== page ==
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If I open a picture file, lets say with an PNG extension, I will see bunch of code. Now let say I want to get some information from the picture mechanically. So the question here is what is the first step here, do I need to parse the picture?. If so how can I get the grammar for picture files? (PNG, JPEG, etc.)

UPDATE: Found an issue with my thinking!. Parsers are for text-based languages, however pictures are binary files. So, I dont think we need to parse them we need to go in the opposite direction and turn them into abstract syntax trees, wondering how to do so without knowing the grammar!

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closed as off-topic by Jim G., MichaelT, gnat, Bart van Ingen Schenau, GlenH7 Nov 3 '13 at 12:53

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Specific to PNG, but this wikipedia article ( en.wikipedia.org/wiki/Portable_Network_Graphics ) should help get you started. Also what are you wanting to do with these image files once you've parsed them? –  Jamie Taylor Jul 13 '12 at 8:17
I'd use an existing image library and let it transform the images to pixel arrays –  ratchet freak Jul 13 '12 at 8:25
You do not open up an image file and see a "bunch of code" - you see a "bunch of encoded data". You see magic number, headers, sub-headers, various segment headers and their content and you see (possibly compressed) raw data, maybe several pages of them, MipMaps possibly, and so on. There is no real syntax so a AST doesn't make much sense here. What you can do is dump it all into structs and test them like any other variable - test the first 4 bytes (magic number), and even uncompress and build an image from the raw data - or use any mathmatical type analysis on it. –  Wolf5370 Jul 13 '12 at 17:52
you are so far from understanding basic concepts and theories of what you desire to do, nothing constructive will come out of this question in this context. If you have a specific question about a specific thing like how some specific operation in OpenCV works, then come back and ask here. Or about some specific function works in a library go to stackoverflow.com. But as it stands, you question and your comment show a very shallow superficial understanding of image processing in general, and information storage. It is too much knowledge to teach you in the comments here. This isn't a forum. –  Jarrod Roberson Jul 14 '12 at 4:07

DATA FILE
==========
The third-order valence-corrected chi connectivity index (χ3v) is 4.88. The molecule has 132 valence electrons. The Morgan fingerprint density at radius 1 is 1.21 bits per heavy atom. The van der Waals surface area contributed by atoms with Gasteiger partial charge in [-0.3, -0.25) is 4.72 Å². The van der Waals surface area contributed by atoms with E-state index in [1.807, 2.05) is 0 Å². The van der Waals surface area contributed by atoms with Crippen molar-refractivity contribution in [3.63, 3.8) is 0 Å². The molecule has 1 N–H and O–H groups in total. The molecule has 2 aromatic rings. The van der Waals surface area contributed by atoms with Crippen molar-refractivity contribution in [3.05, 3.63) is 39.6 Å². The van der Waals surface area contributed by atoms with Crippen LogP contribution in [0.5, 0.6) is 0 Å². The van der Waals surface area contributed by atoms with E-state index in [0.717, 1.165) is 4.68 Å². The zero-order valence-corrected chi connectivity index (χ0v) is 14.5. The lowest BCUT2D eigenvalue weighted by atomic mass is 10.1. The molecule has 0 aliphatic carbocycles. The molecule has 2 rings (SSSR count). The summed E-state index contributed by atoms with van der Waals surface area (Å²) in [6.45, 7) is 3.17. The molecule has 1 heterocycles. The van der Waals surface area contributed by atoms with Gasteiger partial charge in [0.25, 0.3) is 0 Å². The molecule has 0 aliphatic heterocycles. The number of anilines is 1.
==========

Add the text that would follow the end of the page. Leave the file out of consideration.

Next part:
This question appears to be off-topic because it does not demonstrate a minimal understanding of the problem being solved. –  Jim G. Nov 2 '13 at 1:44

1 Answer 1

common image file formats are usually public available on the internet. for example:

but you don't really want/need to read through whose specifications. open source image libraries are what you want to take a look at. depending on which language you are most familiar with, try out

each of them is quite popular and well documented. one of these will very well serve your needs ;)

what can be done with a image library often includes file type detection(file extension is unnecessary), meta data reading/writing, resizing, cropping, trasformation, file format conversion, basic image generation, etc. for advanced features, like OCR(Optical character recognition) and photo optimization, there are other tools that focus on each.

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